Incumbent president headed into election as favourite by wide margin

Strict hygiene rules in place for voting as Covid-19 cases surge

Portugal’s centre-right president, Marcelo Rebelo de Sousa, won a second term on Sunday in an election marked by record abstention as the country battles a crippling third wave of coronavirus contagion.

The 72-year-old former leader of the Social Democratic Party, known for his warm persona and habit of taking selfies with supporters, won 61 per cent of votes, above his 52 per cent win in 2016.

Still, 60 per cent of voters abstained – the highest figure in Portuguese history – in part because 1.1 million voters from abroad were added to the electoral register for the first time, but also due to hundreds of thousands of people in quarantine.

The president holds a largely ceremonial role but can veto certain laws and decree states of emergency, a power Rebelo de Sousa deployed often during the pandemic, taking parliament’s lead.

“The most urgent of tasks is to combat the pandemic. This is my priority, in total solidarity with parliament and government,” Rebelo de Sousa said in his victory speech.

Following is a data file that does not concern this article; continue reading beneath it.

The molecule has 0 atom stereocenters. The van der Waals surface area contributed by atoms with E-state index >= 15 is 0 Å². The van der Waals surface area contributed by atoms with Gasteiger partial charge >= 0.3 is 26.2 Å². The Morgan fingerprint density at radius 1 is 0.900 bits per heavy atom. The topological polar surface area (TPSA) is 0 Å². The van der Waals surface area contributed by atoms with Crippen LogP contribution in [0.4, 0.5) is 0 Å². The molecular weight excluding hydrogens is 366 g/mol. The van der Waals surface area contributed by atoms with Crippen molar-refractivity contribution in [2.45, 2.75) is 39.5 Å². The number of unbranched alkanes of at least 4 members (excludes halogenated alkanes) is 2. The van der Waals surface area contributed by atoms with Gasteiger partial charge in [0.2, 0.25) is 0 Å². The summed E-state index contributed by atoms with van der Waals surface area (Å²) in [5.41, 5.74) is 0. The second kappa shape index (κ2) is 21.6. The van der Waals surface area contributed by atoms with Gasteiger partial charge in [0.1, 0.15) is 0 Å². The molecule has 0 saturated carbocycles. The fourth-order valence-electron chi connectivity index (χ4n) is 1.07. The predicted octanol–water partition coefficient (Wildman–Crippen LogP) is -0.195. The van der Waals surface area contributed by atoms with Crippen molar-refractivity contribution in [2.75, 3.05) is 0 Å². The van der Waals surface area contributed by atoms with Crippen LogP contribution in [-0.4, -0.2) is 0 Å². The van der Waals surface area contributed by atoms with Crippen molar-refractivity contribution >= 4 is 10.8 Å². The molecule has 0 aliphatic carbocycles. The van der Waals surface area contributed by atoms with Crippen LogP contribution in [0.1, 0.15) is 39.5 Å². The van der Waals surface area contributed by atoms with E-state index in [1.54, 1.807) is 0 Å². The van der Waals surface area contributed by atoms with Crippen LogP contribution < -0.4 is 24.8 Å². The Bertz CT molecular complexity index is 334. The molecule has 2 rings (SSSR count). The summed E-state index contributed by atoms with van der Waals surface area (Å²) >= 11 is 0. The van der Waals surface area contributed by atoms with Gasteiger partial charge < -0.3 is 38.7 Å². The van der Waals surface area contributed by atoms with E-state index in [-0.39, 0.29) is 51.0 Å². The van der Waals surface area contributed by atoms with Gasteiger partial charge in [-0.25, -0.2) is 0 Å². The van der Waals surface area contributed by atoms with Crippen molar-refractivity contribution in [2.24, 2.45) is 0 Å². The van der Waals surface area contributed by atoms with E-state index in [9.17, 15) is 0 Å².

Andre Ventura, a lawmaker for the far-right Chega party, narrowly lost out to left-wing candidate Ana Gomes in the fight for a distant second place, with 12 per cent of the vote to Gomes’ 13 per cent.

The result was nevertheless a significant jump for Ventura, a close ally of European far-right parties who dubs himself ‘anti-system’ and has fuelled fears among rights groups for discriminatory views towards minorities. His party won just 1.3 per cent of votes in the 2019 legislative elections.

Rebelo de Sousa, in an apparent dig at Ventura – whose campaign catchphrase was that he would represent the ‘good Portuguese’ and not those who lived off the state – vowed to be a president who “stabilises, unites, who is not only of the ‘good’ against the ‘bad’”.

Masked, socially distanced and using their own pens, voters were subjected to extensive measures by local councils to prevent contagion during the voting process.

Still, almost two-thirds of Portuguese thought the election should have been postponed because of the pandemic, a poll last week by research institute ISC/ISCTE showed.

“Since the date of the elections wasn’t changed, I decided to come early,” said Cristina Queda, 58, who arrived at her polling station in Lisbon as soon as it opened at 8am to “avoid groups and queues”.

The country of 10 million people is reporting the world’s highest seven-day rolling average of new cases and deaths per capita, according to Oxford University data tracker

The number of Covid-19 deaths broke records for the seventh day in a row on Sunday at 275, with hospitalisations also at an all-time high and ambulances queuing for several hours at Lisbon hospitals full to capacity.

Portugal has posted a total of 10,469 deaths from Covid-19 and 636,190 cases.

Casting his vote at a Lisbon school, centre-left Prime Minister Antonio Costa acknowledged the grave stage of the pandemic, but said that “everything was done for people to be able to exercise their democratic right to vote”.

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